Adding More Than One Line to a Graph

Learn to add multiple lines to the graph.

All right, we’re starting to get serious now. Two lines on a graph is a bit of a step into a different world in one respect. I mean that in the sense that there’s more than one way to carry out the task, and I tend to do it one way and not the other. This is mainly because I don’t fully understand the other way.

Note: That’s not because it’s more complex or that it’s a bad way. It’s just that once I started doing things one way, I haven’t come across a need to do things another way. There’s a good chance I will have to revisit this decision in the future. But for now, I’ll keep moving.

Changing the data

How are we going to do this? I think that the best way will be to make the executive decision that we have suddenly come across more data, and it is also in our data.csv file, which we’ll rename data2.csv just to highlight the difference between the two data sets.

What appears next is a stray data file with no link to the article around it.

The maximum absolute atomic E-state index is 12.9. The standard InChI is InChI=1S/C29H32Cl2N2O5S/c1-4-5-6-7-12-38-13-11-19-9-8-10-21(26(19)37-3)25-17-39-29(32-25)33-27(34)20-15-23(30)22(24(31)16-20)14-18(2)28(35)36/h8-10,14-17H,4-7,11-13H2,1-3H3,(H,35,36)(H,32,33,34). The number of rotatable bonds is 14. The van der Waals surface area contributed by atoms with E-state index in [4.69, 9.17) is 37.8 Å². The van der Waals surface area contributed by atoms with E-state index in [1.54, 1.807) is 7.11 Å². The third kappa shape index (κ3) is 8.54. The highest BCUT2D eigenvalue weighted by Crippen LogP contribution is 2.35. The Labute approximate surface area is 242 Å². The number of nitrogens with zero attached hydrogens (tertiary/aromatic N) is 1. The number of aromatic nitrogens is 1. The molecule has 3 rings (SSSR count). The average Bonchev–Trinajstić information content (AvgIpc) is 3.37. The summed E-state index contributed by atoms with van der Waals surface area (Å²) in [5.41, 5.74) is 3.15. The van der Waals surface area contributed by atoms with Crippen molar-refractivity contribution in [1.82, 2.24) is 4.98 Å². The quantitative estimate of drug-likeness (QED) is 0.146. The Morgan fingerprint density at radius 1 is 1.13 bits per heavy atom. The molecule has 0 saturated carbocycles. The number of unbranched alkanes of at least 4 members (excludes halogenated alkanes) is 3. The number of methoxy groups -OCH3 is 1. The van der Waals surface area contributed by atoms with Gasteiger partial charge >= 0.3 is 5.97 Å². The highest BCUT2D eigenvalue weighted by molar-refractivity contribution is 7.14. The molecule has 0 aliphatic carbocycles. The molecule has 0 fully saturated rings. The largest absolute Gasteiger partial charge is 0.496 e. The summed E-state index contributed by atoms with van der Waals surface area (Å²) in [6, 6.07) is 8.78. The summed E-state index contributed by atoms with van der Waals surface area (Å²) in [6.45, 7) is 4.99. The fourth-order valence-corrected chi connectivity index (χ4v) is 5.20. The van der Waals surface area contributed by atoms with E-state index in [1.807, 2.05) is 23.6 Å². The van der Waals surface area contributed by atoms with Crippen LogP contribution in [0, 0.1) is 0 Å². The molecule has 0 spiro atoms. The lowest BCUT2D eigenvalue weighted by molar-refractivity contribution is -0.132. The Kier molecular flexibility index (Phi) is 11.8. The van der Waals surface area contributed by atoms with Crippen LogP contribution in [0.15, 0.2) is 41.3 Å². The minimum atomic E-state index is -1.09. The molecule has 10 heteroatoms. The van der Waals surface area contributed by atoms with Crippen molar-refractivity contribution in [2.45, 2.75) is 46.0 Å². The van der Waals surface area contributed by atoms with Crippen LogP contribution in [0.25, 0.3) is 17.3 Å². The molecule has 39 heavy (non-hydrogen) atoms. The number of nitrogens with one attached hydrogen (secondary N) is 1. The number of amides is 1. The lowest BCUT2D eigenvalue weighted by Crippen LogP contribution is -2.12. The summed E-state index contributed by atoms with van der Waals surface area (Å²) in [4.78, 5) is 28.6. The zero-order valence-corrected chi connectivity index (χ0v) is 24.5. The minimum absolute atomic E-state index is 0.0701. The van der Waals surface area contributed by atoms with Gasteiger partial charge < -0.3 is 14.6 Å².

There are three columns: date, open, and close. The first two are exactly what we have been dealing with all along, and the last (open) is our new made-up data. Each column is separated by a comma (hence, .csv (comma separated values)), which is the format we’re currently using to import data.

We should save this as a new file, so we don’t mess up our previous data (as mentioned earlier). Let’s call it, data2.csv.

We will build our new code using our simple graph template to start with. The immediate consequence of this is that we need to edit the line that was looking for data.csv to reflect the new name.

d3.csv("data2.csv").then(function(data) {

So when you browse to our new graph’s HTML file, we don’t see any changes. It still happily loads the new data. But because it hasn’t been told to do anything with it, nothing new happens.

Drawing the second line

What we need to do now is essentially duplicate the code blocks that drew the first line for the second line.

The good news is that, in the simplest way possible, that’s just two code blocks. The first sets-up the function that defines the new line:

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